Wai is a traditional gesture of greeting and respect commonly used in several Southeast Asian countries, particularly Thailand. It involves a slight bow with the palms of the hands pressed together in a prayer-like gesture in front of the chest or face. The word "wai" itself is derived from the Sanskrit term "vāṇī," which means "to bow" or "to show homage."
The wai serves as a way to convey respect, gratitude, and acknowledgment. It is used in various social situations, such as when greeting elders, monks, or esteemed individuals, as well as to express thanks or to apologize. The height of the hands during a wai depends on factors like the social status or seniority of the person being greeted. A higher wai is often provided to someone of higher social standing or importance. Additionally, the level of the bow may vary, ranging from a slight nod to a deeper inclination of the head.
The wai is deeply ingrained in Thai culture and holds significant importance in social interactions. It reflects the cultural values of politeness, humility, and deference. Engaging in a wai when appropriate demonstrates an understanding and respect for Thai customs and traditions. Although the practice primarily originates from Thailand, similar gestures are also found in other neighboring countries like Cambodia, Laos, and Myanmar, where it may possess slightly different interpretations and variations in execution.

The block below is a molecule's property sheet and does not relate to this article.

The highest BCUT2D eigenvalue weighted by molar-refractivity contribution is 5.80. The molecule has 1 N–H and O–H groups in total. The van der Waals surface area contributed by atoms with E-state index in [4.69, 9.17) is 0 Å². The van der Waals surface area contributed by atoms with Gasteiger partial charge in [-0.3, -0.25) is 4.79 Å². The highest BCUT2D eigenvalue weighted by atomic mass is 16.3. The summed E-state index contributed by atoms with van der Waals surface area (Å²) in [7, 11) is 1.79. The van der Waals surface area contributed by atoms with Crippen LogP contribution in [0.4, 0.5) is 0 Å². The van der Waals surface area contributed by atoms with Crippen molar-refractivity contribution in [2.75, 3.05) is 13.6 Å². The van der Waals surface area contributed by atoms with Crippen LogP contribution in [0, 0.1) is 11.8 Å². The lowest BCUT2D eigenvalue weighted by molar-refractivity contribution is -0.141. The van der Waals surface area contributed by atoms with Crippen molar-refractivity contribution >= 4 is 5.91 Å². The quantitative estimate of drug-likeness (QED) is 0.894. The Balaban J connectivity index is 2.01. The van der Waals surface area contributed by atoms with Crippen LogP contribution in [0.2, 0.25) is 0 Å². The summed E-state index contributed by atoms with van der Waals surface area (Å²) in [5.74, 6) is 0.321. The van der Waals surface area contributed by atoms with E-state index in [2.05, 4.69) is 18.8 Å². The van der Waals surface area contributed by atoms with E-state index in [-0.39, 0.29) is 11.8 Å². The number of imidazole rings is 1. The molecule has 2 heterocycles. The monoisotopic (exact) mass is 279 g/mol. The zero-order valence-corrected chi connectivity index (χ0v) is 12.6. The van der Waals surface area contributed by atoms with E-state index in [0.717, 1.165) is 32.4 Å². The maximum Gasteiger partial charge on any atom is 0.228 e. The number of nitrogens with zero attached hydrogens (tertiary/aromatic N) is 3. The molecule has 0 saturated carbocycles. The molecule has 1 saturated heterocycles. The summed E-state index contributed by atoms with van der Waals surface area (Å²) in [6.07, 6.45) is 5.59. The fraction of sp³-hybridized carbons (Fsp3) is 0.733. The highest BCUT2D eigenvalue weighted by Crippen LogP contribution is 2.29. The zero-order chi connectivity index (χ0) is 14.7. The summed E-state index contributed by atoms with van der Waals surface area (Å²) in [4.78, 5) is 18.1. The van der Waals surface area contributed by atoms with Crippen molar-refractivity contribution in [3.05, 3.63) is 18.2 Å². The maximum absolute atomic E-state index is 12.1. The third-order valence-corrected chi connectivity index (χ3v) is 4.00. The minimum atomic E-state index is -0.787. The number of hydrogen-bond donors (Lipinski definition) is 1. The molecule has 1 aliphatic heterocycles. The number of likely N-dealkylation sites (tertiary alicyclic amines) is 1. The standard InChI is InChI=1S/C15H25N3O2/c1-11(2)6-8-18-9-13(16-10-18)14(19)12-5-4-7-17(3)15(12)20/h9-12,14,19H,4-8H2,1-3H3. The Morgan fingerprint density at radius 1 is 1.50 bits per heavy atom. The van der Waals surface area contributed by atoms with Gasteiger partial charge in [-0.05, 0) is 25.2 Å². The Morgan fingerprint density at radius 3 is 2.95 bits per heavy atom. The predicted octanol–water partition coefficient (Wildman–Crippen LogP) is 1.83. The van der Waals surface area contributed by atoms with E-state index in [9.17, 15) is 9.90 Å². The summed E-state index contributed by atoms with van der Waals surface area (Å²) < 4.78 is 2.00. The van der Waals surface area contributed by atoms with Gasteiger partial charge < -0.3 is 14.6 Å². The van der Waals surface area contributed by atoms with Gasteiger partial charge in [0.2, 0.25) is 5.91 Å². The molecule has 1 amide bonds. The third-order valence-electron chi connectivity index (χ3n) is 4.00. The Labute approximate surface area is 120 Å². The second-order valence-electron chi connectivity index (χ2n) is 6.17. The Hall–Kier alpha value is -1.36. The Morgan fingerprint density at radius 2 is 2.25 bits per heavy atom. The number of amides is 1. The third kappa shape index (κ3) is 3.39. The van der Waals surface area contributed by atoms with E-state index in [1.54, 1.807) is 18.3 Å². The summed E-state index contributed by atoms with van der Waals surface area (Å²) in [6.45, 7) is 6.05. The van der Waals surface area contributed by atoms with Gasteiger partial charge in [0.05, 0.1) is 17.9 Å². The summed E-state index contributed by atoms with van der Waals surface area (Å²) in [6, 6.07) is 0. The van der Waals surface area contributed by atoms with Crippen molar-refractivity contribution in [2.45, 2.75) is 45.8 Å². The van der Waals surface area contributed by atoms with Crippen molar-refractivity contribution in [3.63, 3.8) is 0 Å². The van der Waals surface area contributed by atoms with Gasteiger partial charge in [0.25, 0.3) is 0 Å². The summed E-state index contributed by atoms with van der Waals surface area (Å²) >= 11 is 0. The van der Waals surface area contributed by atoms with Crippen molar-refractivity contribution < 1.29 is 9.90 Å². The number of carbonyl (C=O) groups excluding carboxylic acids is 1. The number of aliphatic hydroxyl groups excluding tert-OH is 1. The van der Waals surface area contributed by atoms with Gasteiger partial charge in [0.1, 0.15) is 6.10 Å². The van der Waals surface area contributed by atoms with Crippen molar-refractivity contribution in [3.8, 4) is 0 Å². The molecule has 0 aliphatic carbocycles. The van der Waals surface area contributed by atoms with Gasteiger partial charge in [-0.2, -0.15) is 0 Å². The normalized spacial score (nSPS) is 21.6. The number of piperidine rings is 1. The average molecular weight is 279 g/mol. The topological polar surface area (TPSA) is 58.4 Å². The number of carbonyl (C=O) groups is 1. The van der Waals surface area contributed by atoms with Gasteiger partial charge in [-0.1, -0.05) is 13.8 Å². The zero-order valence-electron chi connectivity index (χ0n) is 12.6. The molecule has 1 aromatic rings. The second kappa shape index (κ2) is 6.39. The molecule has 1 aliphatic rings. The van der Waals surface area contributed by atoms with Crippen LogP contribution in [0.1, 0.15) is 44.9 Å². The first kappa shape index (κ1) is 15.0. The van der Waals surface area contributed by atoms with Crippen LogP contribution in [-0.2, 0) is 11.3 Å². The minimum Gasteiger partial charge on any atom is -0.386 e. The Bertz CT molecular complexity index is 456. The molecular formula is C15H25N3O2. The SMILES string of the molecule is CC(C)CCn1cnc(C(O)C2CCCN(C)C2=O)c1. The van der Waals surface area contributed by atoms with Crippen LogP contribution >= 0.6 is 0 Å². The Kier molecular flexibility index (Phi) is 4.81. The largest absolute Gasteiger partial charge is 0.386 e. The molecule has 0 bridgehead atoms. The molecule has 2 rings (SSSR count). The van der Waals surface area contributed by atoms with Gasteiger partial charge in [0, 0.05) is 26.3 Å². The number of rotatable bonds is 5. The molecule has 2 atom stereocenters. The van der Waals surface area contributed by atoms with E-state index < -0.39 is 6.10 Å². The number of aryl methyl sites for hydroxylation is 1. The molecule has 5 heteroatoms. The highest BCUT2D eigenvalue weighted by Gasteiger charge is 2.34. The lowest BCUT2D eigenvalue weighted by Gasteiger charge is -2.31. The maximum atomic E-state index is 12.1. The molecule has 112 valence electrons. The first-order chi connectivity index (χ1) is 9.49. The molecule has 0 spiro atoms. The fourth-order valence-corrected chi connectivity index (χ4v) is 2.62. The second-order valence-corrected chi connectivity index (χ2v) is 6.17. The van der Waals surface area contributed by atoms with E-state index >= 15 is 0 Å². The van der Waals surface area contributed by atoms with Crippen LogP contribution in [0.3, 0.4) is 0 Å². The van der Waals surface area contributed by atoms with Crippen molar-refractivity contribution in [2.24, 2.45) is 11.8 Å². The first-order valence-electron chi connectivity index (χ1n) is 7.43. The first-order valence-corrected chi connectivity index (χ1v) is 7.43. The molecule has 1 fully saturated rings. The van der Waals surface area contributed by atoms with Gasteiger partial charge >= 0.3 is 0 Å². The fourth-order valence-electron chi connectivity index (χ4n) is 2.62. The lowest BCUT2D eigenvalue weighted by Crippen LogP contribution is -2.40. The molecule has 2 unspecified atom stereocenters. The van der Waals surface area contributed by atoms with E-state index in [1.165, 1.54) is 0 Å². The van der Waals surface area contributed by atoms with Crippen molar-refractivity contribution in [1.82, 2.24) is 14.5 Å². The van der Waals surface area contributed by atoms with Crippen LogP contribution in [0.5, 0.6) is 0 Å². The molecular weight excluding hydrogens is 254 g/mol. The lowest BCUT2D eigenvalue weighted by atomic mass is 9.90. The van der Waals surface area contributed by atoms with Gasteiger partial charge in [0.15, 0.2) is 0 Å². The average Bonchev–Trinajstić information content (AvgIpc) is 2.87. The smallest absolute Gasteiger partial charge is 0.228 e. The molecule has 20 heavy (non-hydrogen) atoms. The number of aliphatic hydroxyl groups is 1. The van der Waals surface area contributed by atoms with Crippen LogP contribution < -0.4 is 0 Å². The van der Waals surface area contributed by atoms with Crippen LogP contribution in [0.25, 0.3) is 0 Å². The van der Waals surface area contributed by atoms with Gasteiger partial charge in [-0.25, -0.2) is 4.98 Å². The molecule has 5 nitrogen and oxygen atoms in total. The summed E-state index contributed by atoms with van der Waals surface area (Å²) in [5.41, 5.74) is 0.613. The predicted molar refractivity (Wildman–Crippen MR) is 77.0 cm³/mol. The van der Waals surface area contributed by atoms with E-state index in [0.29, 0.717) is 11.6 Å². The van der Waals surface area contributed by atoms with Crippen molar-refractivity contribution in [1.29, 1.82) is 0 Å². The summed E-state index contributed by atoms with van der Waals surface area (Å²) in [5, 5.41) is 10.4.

The word "Wai" has its origin in the Thai language, specifically in the Southwestern Tai dialect. This traditional Thai greeting gesture and word can be traced back to an ancient Hindu-Buddhist cultural influence in Southeast Asia. The term "Wai" is derived from the Sanskrit word "svasti" (स्वस्ति), which means "well-being" or "auspiciousness". Over time, it evolved into "sva", which in Thai became "sawasdee" (สวัสดี), a common greeting still used today. In the Thai script, "สวัสดี" is written as "sawahtdee". However, when spoken, it is pronounced as "wai-dee".